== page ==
Scrum half: Rhys Webb
While Murray went well for Ireland and Parra looked a class above Kockott when he came on, Webb was the outstanding scrum half this week. The young Osprey’s man showed again why he keeps Mike Philips out of the team as he offered quick passing, attacking threat around the breakdown and he chipped in with his second try in as many games.
Out half: Jonathan Sexton
Despite not playing a game in 12 weeks due to concussion issues Sexton slipped seamlessly back into his number 10 jersey and reminded France and all of the other countries in the tournament why he is Europe’s premier out half. The Racing Metro man controlled the game superbly varying his game between running the big French pack and placing some delicate kick in behind them. He showed his toughness as well returning to play despite his eye being cut open and nearly swollen shut following a collision with Bastareaud.
Wing: Tommy Bowe
While Bowe didn’t have as much involvement in attack as he would have liked, he was still hugely influential in Ireland’s victory over France. While he didn’t get to carry the ball often Bowe managed to beat 2 French defenders with his 4 carries and completed one impressive offload. In defence he was busy also making 7 tackles and winning 2 turnovers. It was Bowe’s work in winning the ball from Sexton’s restarts that was hugely impressive as the Ulster man repeatedly claimed possession he had no right to win.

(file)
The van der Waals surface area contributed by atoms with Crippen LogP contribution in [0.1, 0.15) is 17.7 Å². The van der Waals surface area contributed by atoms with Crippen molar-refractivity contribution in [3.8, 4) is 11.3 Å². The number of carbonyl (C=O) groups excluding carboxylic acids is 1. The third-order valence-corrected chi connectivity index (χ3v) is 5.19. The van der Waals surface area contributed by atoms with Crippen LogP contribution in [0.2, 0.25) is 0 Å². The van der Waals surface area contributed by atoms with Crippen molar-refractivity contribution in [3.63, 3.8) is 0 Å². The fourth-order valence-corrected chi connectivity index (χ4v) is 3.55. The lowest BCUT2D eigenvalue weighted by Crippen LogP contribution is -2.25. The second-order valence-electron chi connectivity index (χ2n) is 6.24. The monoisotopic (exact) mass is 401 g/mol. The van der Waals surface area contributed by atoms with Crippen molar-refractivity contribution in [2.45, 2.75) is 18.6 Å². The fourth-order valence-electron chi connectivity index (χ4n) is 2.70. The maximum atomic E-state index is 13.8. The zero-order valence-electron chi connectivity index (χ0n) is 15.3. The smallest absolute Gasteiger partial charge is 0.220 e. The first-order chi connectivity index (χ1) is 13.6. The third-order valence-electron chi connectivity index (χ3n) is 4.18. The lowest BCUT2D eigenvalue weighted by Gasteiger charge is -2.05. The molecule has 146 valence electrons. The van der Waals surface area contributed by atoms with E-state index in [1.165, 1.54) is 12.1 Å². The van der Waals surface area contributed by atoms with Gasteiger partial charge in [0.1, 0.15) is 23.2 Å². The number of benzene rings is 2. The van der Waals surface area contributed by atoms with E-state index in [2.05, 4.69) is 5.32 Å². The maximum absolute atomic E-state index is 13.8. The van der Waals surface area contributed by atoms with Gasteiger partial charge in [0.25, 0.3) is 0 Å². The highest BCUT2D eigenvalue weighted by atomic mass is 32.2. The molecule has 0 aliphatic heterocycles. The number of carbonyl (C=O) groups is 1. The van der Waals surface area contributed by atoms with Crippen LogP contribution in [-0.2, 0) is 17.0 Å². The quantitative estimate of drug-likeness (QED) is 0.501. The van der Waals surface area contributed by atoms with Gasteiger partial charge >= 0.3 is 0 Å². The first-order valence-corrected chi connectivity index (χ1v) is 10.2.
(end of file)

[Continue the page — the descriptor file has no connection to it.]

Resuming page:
Inside centre: Robbie Henshaw
Scotland’s excellent Alex Dunbar can feel somewhat unlucky to lose out here but the amount of work Henshaw went through on Saturday was exceptional. Much like his team-mate Tommy Bowe, Henshaw didn’t have too many attacking opportunities yet he still managed 8 carries and he beat 2 French defenders with the ball in hand. What made Henshaw stand out was his phenomenal work in defence where he made 16 tackles, often taking down big men like Bastareaud and his aggressive kick chase ensured France were often on the back foot.
Outside centre: Jonathan Joseph
Despite playing much of this game on the wing due to the horrific injury to Mike Brown, we’ve included the Bath man in the position he started the day in. Joseph was very impressive in attack, combining well with Ford and Watson in particular and adding some spark to the English backline. He made a massive 118 meters when he carried the ball and his 2 tries have him in the lead as the tournaments leading try scorer.
Wing: Anthony Watson
Like Joseph, Watson is included in the position he started the game in. The young back had a good showing when forced off the wing and into fullback, looking dangerous every time the Italians gave him the chance to run back a loose kick. 72 meters made, 4 defenders beaten and 1 clean break highlight a good days work from Watson with more to come as the tournament progresses.
Despite one silly mistake in being fooled by a dummy from Davies that allowed him to score, overall Hogg was no question the rounds outstanding fullback. The Glasgow man reminded everyone for the second week running why he was the youngest man selected on the last Lions tour as he was exceptional in attack. Hogg made more ground than any other player in the round with a huge 144 meters. He also beat 5 defenders, made 3 clean breaks and scored a fabulous try highlighting his pace and ability to counter attack.Rate This Article